Employers in the public sector ‘talk the talk’ on work-life balance, but have only low levels of commitment to changing standard working patterns in practice, a report has found.
The study, carried out by the Work Foundation think-tank for public sector union Unison, also found that some employers deliberately block people from flexible working, or grant requests only to selected favourites.
The report states that public sector organisations make substantial “paper commitments” to work-life balance. Three-quarters of employers in the public sector have policies to address work-life balance for staff, considerably higher than the extent of work-life balance policies offered to all workers across the UK.
Yet only half of the 1,000 union members surveyed felt they had the chance to make real choices about their working arrangements.
One third of Unison members believe their managers are not committed to helping them achieve work-life balance. And some reported their managers sought to deliberately thwart the uptake of flexible working – either by not communicating options, or by dissuading people from requesting them.
Laura Williams, senior researcher at the Work Foundation and co-author of the report, said: “Work-life balance is one of those areas where public sector organisations claim to be most progressive. But what this study does is to take a peek beneath those superficial commitments to what happens in real life.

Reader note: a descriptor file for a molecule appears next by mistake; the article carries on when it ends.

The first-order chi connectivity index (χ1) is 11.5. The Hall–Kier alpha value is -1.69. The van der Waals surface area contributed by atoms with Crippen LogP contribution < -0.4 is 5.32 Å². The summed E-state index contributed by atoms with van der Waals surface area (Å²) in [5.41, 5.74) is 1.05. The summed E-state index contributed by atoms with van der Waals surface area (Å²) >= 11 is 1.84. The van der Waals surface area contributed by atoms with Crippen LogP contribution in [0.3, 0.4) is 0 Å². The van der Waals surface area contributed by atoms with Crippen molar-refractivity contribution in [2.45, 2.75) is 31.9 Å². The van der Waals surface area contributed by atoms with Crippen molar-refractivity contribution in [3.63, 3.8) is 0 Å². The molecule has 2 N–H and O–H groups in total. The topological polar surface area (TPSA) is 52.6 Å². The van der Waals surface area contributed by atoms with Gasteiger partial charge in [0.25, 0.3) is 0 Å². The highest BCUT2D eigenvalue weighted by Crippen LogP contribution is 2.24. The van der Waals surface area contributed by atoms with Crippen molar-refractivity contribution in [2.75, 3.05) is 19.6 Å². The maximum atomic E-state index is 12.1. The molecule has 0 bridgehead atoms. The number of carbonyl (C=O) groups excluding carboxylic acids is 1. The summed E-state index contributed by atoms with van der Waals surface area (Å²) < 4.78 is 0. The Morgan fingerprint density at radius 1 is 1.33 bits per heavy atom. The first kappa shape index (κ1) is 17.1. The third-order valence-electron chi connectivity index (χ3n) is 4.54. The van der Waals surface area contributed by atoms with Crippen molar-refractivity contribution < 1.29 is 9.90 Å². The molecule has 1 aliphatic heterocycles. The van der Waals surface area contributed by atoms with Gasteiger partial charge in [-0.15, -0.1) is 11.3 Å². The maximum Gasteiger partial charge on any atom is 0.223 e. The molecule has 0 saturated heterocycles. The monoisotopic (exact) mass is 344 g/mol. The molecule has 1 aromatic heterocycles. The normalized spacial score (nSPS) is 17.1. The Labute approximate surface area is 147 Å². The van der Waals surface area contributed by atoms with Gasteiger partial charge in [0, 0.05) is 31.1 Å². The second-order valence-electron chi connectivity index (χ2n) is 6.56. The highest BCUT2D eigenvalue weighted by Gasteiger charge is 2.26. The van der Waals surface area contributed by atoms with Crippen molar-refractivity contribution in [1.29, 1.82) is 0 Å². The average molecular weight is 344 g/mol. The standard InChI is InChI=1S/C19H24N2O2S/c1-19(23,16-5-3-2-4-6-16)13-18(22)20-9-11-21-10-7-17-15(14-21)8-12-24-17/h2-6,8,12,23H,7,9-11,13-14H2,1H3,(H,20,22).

“What we see is a classic rhetoric-reality gap. In the worst cases, managers appear to want to stamp out any modest deviation from the norm and become standard-bearers for inflexibility”
Dave Prentis, Unison general secretary, said: “It is clear from this report that too many employers are still paying lip-service to providing a proper work-life balance in our public services. We need to get employers to understand that achieving that balance can produce great results with a well-motivated workforce delivering quality services.”